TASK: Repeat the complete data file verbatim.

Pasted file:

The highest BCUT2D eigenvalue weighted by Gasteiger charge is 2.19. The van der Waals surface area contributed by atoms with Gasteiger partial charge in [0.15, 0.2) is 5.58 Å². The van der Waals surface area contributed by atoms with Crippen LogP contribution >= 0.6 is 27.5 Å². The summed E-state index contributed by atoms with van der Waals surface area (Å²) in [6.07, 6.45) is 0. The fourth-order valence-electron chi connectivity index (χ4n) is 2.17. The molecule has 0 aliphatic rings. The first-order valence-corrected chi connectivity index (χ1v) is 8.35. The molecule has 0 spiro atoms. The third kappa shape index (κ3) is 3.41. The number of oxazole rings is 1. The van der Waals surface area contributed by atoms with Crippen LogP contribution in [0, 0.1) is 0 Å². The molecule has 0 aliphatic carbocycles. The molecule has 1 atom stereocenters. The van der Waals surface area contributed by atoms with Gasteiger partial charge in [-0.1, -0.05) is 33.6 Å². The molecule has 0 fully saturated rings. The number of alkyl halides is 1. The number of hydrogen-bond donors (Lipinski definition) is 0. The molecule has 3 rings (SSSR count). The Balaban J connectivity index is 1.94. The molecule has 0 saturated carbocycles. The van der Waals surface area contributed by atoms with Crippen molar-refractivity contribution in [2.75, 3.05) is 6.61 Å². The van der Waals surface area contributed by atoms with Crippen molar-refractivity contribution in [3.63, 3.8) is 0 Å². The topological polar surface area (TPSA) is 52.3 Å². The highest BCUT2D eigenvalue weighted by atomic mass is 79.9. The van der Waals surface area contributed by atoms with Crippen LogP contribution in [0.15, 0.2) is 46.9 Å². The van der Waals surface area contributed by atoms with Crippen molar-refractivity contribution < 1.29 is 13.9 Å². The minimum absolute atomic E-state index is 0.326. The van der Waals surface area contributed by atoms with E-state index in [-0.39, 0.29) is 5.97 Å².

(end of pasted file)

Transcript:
The highest BCUT2D eigenvalue weighted by Gasteiger charge is 2.19. The van der Waals surface area contributed by atoms with Gasteiger partial charge in [0.15, 0.2) is 5.58 Å². The van der Waals surface area contributed by atoms with Crippen LogP contribution >= 0.6 is 27.5 Å². The summed E-state index contributed by atoms with van der Waals surface area (Å²) in [6.07, 6.45) is 0. The fourth-order valence-electron chi connectivity index (χ4n) is 2.17. The molecule has 0 aliphatic rings. The first-order valence-corrected chi connectivity index (χ1v) is 8.35. The molecule has 0 spiro atoms. The third kappa shape index (κ3) is 3.41. The number of oxazole rings is 1. The van der Waals surface area contributed by atoms with Crippen LogP contribution in [0, 0.1) is 0 Å². The molecule has 0 aliphatic carbocycles. The molecule has 1 atom stereocenters. The van der Waals surface area contributed by atoms with Gasteiger partial charge in [-0.1, -0.05) is 33.6 Å². The molecule has 0 fully saturated rings. The number of alkyl halides is 1. The number of hydrogen-bond donors (Lipinski definition) is 0. The molecule has 3 rings (SSSR count). The Balaban J connectivity index is 1.94. The molecule has 0 saturated carbocycles. The van der Waals surface area contributed by atoms with Crippen molar-refractivity contribution in [2.75, 3.05) is 6.61 Å². The van der Waals surface area contributed by atoms with Crippen molar-refractivity contribution in [3.63, 3.8) is 0 Å². The topological polar surface area (TPSA) is 52.3 Å². The highest BCUT2D eigenvalue weighted by atomic mass is 79.9. The van der Waals surface area contributed by atoms with Crippen LogP contribution in [0.15, 0.2) is 46.9 Å². The van der Waals surface area contributed by atoms with Crippen molar-refractivity contribution < 1.29 is 13.9 Å². The minimum absolute atomic E-state index is 0.326. The van der Waals surface area contributed by atoms with E-state index in [-0.39, 0.29) is 5.97 Å².